If he said: Yes, we have massive amounts of weapons then he would've had to use them or look stupid when he was invaded anyway because the US wanted access to the oil. Besides that, the UN would've probably embargoed the heck out of the country because they have stockpiles of weapons the US doesn't approve of.

The only option is to say maybe we have them maybe we don't and have a whole political cat and mouse game with the UN.

Re:A shame it was such a contentious issue. (2, Insightful)

TubeSteak (669689) | more than 3 years ago | (#33534204)

I make no claim to have any knowledge of whether or not Iraq had any WMDs at the time of the invasion, and frankly its almost sort of irrelevant at this point.

I find this conclusion distressing.
You do realize that history tends to repeat itself unless we learn from it the first time around?
Iraq's lack of WMDs at the time of the invasion will be relevant for as long as the USA has a military.

Re:A shame it was such a contentious issue. (1)

bsDaemon (87307) | more than 3 years ago | (#33534436)

I suspect the USA will have a military longer than there will be an Iraq. Iraq itself, as a political entity, is a creation of British Imperialism, which is why we had to spend so much time suppressing a 3-way civil war. That's the same reason there is constant civil war in various African countries where groups who don't particularly care for each other are forced to jockey for position to negotiate on behalf of the entire population of some lines on a map that were drawn by Europeans who then up and left them to their own devices, but who still want to deal with the "recognized government" of a former colonial area.

I'm just saying, that whether Iraq still had any left overs in 2003, or whether they were making new stock, or both, or neither doesn't really change the fact that we went in, and have been there for 7 years. It doesn't matter if the North Vietnamese actually attacked the USS Maddox in the Gulf of Tonkin. playing Monday morning quarterback on the Vietnam war is an exercise in futility, much the same way debating the merits of the cause de guere from 2003 doesn't really change the fact we have to deal with the mess NOW.

Re:A shame it was such a contentious issue. (0)

Anonymous Coward | more than 3 years ago | (#33535130)

Unless you fall into group 6 (which I do). The real reason to invade Iraq was diplomatically unspeakable. If we could have pulled it off and setup a stable (preferably pro-US) Arab secular democracy in the Middle East it would be awesome for us and probably for the world as a whole.

Of course it was almost impossible to do and we really pooched it.

Re:A shame it was such a contentious issue. (0)

Anonymous Coward | more than 3 years ago | (#33533128)

Missed one

9) People who believe the months of foot dragging by the UN preceding the war while the US was trying to get them on board allowed Iraq to move their WMD's to Syria.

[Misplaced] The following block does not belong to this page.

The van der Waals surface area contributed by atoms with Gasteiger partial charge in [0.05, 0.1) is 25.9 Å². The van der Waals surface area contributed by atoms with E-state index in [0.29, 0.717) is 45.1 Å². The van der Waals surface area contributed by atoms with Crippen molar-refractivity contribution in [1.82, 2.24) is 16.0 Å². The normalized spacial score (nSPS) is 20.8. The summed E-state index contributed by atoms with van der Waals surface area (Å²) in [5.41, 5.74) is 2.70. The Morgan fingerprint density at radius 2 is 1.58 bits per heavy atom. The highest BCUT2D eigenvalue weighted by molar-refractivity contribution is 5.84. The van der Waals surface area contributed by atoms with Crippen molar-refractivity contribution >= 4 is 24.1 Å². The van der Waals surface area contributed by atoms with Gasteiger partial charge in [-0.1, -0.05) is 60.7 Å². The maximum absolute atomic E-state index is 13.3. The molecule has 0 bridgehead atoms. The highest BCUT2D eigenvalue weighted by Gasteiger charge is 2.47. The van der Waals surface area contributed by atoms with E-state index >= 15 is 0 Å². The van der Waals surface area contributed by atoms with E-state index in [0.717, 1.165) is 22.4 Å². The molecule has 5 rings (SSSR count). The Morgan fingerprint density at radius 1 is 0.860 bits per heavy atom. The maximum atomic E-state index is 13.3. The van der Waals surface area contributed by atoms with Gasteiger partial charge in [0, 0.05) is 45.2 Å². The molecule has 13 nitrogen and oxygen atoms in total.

Re:A shame it was such a contentious issue. (-1)

Anonymous Coward | more than 3 years ago | (#33533148)

1) People who still claim there were WMDs.

There were [washingtonpost.com] WMD's [nature.com]. There were simply no nuclear weapons. The classification "WMD" also includes chemical and biological weapons, both of which were found in Iraq.

Re:A shame it was such a contentious issue. (0)

Anonymous Coward | more than 3 years ago | (#33541510)

Nice play on words. You did not mention "at the time of invasion"... sure enough, at one point in time, WMDs existed, and some (mustard gas) was even used. But that was 10 years prior.

And that stuff was NOT found during or after the second war, despite massive efforts to find any; and this effort more than anything else basically proves beyond reasonable doubt that Iraq did not have WMDs to use during the conflict

As to remaining claims that Saddam wanted to give impression they existed; for a while, yes, but for last month or so before invasion no; he was clearly afraid of invasion. He did co-operate with UN, and that was the main reason why France and Russia were not giving go-ahead for US invasion under UN mandate.
I still remember how even the least conservative talking heads were so certain that Saddam just had this stockpile -- hell, even SNL had jokes about UN weapons inspectors being unable to find their own ass, without a search party and helicopter. That was just sad, how blind people can be during height of nationalism.

Re:A shame it was such a contentious issue. (4, Interesting)

sorak (246725) | more than 3 years ago | (#33533186)

I'd like to see a compendium of the PR fallout. For example, remember all the anti-France hatred, because they dared to question our information? Remember "Freedom Fries" and "Freedom Toast"? I actually saw "Freedom Ticklers" in a gas station vending machine a couple of years ago. I'd like to see a record of how much anti-world sentiment was generated against countries that questioned us, and how much of that sentiment still exists.

I wonder how many people there are who now believe that Iraq had no WMD, but still have a distrust of France because they voted against us.

Re:A shame it was such a contentious issue. (1)

operagost (62405) | more than 3 years ago | (#33535836)